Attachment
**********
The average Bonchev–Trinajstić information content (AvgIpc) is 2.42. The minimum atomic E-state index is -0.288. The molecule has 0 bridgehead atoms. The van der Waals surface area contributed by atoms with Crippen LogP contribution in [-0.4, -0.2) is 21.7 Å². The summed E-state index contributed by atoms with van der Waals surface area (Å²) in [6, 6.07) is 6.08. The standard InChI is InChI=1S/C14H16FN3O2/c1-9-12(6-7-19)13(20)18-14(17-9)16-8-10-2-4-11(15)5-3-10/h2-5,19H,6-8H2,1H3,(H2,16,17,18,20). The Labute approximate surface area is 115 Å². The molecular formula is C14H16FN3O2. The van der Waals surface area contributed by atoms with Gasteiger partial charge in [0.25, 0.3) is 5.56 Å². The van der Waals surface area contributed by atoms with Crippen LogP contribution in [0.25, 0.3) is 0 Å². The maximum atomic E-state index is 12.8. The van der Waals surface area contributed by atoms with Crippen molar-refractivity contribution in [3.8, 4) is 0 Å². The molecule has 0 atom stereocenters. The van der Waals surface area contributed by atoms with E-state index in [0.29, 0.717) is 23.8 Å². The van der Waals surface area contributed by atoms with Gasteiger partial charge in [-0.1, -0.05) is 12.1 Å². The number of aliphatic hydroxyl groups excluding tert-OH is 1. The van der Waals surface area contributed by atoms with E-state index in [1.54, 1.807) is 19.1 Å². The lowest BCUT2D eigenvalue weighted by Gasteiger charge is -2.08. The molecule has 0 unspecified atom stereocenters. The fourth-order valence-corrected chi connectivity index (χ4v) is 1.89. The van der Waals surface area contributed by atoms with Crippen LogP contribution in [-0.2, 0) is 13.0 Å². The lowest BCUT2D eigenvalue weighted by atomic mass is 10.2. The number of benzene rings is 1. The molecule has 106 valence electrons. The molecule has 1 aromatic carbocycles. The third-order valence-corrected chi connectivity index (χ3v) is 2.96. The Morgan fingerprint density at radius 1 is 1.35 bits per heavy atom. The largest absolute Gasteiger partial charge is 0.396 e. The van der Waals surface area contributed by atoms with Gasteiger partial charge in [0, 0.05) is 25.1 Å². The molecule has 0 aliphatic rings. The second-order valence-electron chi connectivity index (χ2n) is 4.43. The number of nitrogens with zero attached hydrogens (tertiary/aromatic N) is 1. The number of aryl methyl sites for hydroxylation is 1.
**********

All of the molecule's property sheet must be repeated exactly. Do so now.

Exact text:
The average Bonchev–Trinajstić information content (AvgIpc) is 2.42. The minimum atomic E-state index is -0.288. The molecule has 0 bridgehead atoms. The van der Waals surface area contributed by atoms with Crippen LogP contribution in [-0.4, -0.2) is 21.7 Å². The summed E-state index contributed by atoms with van der Waals surface area (Å²) in [6, 6.07) is 6.08. The standard InChI is InChI=1S/C14H16FN3O2/c1-9-12(6-7-19)13(20)18-14(17-9)16-8-10-2-4-11(15)5-3-10/h2-5,19H,6-8H2,1H3,(H2,16,17,18,20). The Labute approximate surface area is 115 Å². The molecular formula is C14H16FN3O2. The van der Waals surface area contributed by atoms with Gasteiger partial charge in [0.25, 0.3) is 5.56 Å². The van der Waals surface area contributed by atoms with Crippen LogP contribution in [0.25, 0.3) is 0 Å². The maximum atomic E-state index is 12.8. The van der Waals surface area contributed by atoms with Crippen molar-refractivity contribution in [3.8, 4) is 0 Å². The molecule has 0 atom stereocenters. The van der Waals surface area contributed by atoms with E-state index in [0.29, 0.717) is 23.8 Å². The van der Waals surface area contributed by atoms with Gasteiger partial charge in [-0.1, -0.05) is 12.1 Å². The number of aliphatic hydroxyl groups excluding tert-OH is 1. The van der Waals surface area contributed by atoms with E-state index in [1.54, 1.807) is 19.1 Å². The lowest BCUT2D eigenvalue weighted by Gasteiger charge is -2.08. The molecule has 0 unspecified atom stereocenters. The fourth-order valence-corrected chi connectivity index (χ4v) is 1.89. The van der Waals surface area contributed by atoms with Crippen LogP contribution in [-0.2, 0) is 13.0 Å². The lowest BCUT2D eigenvalue weighted by atomic mass is 10.2. The number of benzene rings is 1. The molecule has 106 valence electrons. The molecule has 1 aromatic carbocycles. The third-order valence-corrected chi connectivity index (χ3v) is 2.96. The Morgan fingerprint density at radius 1 is 1.35 bits per heavy atom. The largest absolute Gasteiger partial charge is 0.396 e. The van der Waals surface area contributed by atoms with Gasteiger partial charge in [0, 0.05) is 25.1 Å². The molecule has 0 aliphatic rings. The second-order valence-electron chi connectivity index (χ2n) is 4.43. The number of nitrogens with zero attached hydrogens (tertiary/aromatic N) is 1. The number of aryl methyl sites for hydroxylation is 1.